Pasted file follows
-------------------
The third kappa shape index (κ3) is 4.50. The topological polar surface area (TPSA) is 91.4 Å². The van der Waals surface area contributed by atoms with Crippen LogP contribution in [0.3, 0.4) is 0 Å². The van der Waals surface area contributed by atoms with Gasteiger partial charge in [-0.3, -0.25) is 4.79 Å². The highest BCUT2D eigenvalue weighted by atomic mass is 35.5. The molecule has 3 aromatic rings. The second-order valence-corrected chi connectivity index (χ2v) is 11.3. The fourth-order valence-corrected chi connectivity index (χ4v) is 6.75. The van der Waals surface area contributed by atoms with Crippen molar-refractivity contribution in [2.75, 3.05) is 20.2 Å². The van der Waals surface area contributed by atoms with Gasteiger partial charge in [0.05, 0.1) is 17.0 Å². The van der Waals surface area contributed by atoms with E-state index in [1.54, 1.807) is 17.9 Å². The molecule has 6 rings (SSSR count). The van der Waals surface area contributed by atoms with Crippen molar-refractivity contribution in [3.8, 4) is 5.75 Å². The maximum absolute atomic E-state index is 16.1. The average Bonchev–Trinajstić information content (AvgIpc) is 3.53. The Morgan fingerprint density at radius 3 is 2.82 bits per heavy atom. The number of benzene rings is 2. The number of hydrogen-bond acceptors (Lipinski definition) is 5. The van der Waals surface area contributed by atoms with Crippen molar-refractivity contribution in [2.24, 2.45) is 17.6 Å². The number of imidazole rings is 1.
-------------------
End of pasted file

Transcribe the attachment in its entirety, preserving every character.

The third kappa shape index (κ3) is 4.50. The topological polar surface area (TPSA) is 91.4 Å². The van der Waals surface area contributed by atoms with Crippen LogP contribution in [0.3, 0.4) is 0 Å². The van der Waals surface area contributed by atoms with Gasteiger partial charge in [-0.3, -0.25) is 4.79 Å². The highest BCUT2D eigenvalue weighted by atomic mass is 35.5. The molecule has 3 aromatic rings. The second-order valence-corrected chi connectivity index (χ2v) is 11.3. The fourth-order valence-corrected chi connectivity index (χ4v) is 6.75. The van der Waals surface area contributed by atoms with Crippen molar-refractivity contribution in [2.75, 3.05) is 20.2 Å². The van der Waals surface area contributed by atoms with Gasteiger partial charge in [0.05, 0.1) is 17.0 Å². The van der Waals surface area contributed by atoms with E-state index in [1.54, 1.807) is 17.9 Å². The molecule has 6 rings (SSSR count). The van der Waals surface area contributed by atoms with Crippen molar-refractivity contribution in [3.8, 4) is 5.75 Å². The maximum absolute atomic E-state index is 16.1. The average Bonchev–Trinajstić information content (AvgIpc) is 3.53. The Morgan fingerprint density at radius 3 is 2.82 bits per heavy atom. The number of benzene rings is 2. The number of hydrogen-bond acceptors (Lipinski definition) is 5. The van der Waals surface area contributed by atoms with Crippen molar-refractivity contribution in [2.24, 2.45) is 17.6 Å². The number of imidazole rings is 1.